Yeah, so Jess is crazy in this book and it’s so weird to think that these twins actually like one another because she basically doesn’t want Liz to be happy even if she says that she does. She’s one of those people who is constantly going behind your back and trying to get all the good things for herself and leaving you with the crap.

Didn’t we ALL have a friend like that?

One thing that made me laugh right off the bat, though (aside from some of the language which is SO not prevalent these days), is the description of the twins. I mean, they’re so … perfect. And they know it. I mean, it’s one thing to be pretty, but to be humble about it and not braggy braggy, but these guys were all like, “We’re SO perfect. I mean, how do we have such a BEAUTIFUL family? I mean, isn’t our brother PERFECT?” I can totally see how a teenage girl could feel inferior to these two. I mean, yikes.

Story aside, I had to think about how different YA books were back when I was growing up compared to how they are now. I read a lot of YA these days and love it, but you really can’t find books like Sweet Valley or The Babysitter’s Club anymore. They just don’t write them like that. And I think I can say that I’m happy for it. There are some wonderful books to introduce young readers to these days, but YA is just so diverse and, for the most part, not based on such frivolous things, like the Wakefield sisters worry about. I guess you can say there’s more depth to the YA stories of now than the YA stories of the past. BUT, that being said, it’s still a lot of fun to go back and reread the stories I loved as a child and young adult. I plan to try and seek out some more, in fact! It’s a nice way to spend these lingering winter days ….

Were you a Sweet Valley fan in the 80s and 90s? What were some of your favourites? 

The Top 5 Books I Look Forward to Re-Reading This Year

the list - rereads

In the past, I was never about rereading books. But as I grow older (and more forgetful), I feel like I can finally handle reading certain books over again.

There are some books that I’ve read the first time that give me that amazing feeling by the final pages — books that I just could never believe would uphold that same feeling with a reread.

But with age comes forgetfulness, which means I have no idea sometimes what happened in a book, but I know I loved it.

Of course, this can backfire and those once amazing feelings I’ve had towards a book turn into hostility as I wonder what the heck younger me was thinking.

At any rate, here are the top 5 books I plan to reread this year:

the handmaid's tale

1. The Handmaid’s Tale by Margaret Atwood

I think about this book a lot. I can’t be sure (read: getting old), but I think I’ve read this one twice already. I remember the last time I read it was years ago, on a walk in the beautiful countryside while giant grasshoppers jumped around me. (On a related note: jumping and flying grasshoppers are HORRIBLE.) I’ve read very little of what Margaret Atwood has to offer, but maybe with a reread of this one, I’ll want to read more.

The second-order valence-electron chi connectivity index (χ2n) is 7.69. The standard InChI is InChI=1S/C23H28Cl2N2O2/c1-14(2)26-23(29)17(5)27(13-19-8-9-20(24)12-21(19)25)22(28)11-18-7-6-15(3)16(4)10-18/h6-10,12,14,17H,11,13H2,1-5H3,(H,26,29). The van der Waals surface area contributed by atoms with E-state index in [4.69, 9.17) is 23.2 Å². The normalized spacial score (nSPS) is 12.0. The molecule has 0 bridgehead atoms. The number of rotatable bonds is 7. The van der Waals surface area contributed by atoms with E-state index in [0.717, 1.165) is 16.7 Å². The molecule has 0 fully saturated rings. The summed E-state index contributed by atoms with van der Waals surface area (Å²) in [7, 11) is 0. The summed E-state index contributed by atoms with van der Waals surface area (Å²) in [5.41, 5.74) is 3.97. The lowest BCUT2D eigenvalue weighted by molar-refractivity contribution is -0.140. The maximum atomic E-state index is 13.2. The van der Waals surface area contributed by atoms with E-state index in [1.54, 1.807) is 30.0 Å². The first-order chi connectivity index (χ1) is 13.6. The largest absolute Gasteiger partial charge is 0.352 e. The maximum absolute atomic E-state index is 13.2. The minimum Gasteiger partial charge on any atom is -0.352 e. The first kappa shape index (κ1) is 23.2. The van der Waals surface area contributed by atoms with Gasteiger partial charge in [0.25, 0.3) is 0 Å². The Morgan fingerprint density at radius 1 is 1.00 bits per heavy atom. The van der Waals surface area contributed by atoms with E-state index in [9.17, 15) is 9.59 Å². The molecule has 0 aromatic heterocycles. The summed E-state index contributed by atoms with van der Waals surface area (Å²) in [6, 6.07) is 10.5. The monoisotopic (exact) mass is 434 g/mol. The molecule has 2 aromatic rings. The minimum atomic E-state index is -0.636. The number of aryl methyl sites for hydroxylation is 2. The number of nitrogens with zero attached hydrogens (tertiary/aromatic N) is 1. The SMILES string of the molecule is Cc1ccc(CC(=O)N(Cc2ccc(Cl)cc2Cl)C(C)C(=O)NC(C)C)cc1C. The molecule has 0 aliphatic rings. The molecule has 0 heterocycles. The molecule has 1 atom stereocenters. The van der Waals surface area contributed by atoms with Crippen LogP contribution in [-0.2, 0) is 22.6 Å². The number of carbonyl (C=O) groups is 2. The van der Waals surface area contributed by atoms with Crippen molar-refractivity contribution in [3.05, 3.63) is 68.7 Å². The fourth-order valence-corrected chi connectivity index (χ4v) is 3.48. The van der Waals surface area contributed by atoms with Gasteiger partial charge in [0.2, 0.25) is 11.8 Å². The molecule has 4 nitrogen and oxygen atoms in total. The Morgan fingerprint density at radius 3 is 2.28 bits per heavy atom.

me before you

2. Me Before You by Jojo Moyes

This is a tricky, tricky one. I absolutely adored this book and just read it last year shortly after it came out. Is it too soon to reread it? Of course, I have three other books by Moyes on my shelf but I just can’t stop thinking of this one!

the art of asking

3. The Art of Asking by Amanda Palmer

Another fresh read for me, BUT I have the audiobook version which I’ve heard has little extra bits in it. It’s been a while since I’ve listened to an audiobook, but with spring (hopefully?!?) around the corner, it might be a good listen as I try to freshen up the house from its winter hibernation.

percy jackson and the olympians

4. The entire Percy Jackson and the Olympians series by Rick Riordan

I haven’t actually read this whole series yet, only the first three books, but there are SO MANY amazing reviews about this whole series and its spinoff that I just have to go back and start over again and read the whole thing. I feel so out of the look with having not continued with this series that I need to get back in it!

naive super

5. Naive. Super by Erlend Loe

I’m not even sure if you can buy a copy of this book anymore, since it’s an import, BUT this is one book that I remember having strong feelings about. It’s this tiny little book and it almost seems like it’s about absolutely nothing, but I loved it. Again, it’s been years since I’ve read it and I’ve given away my copy, but hopefully I can track down another one and try it again.

Now, I know it sounds odd to list the books I want to reread this year, when I should be talking about the books that I’m most looking forward to. But sometimes there’s something special in a reread. If it goes well, you find those little moments in a book that were overlooked the first time. Or maybe you just “get” the book with a second reading in one of those “Oh my god, I can’t believe I never thought of that!” moments.

Are you a rereader? What are some of your favourites from the past?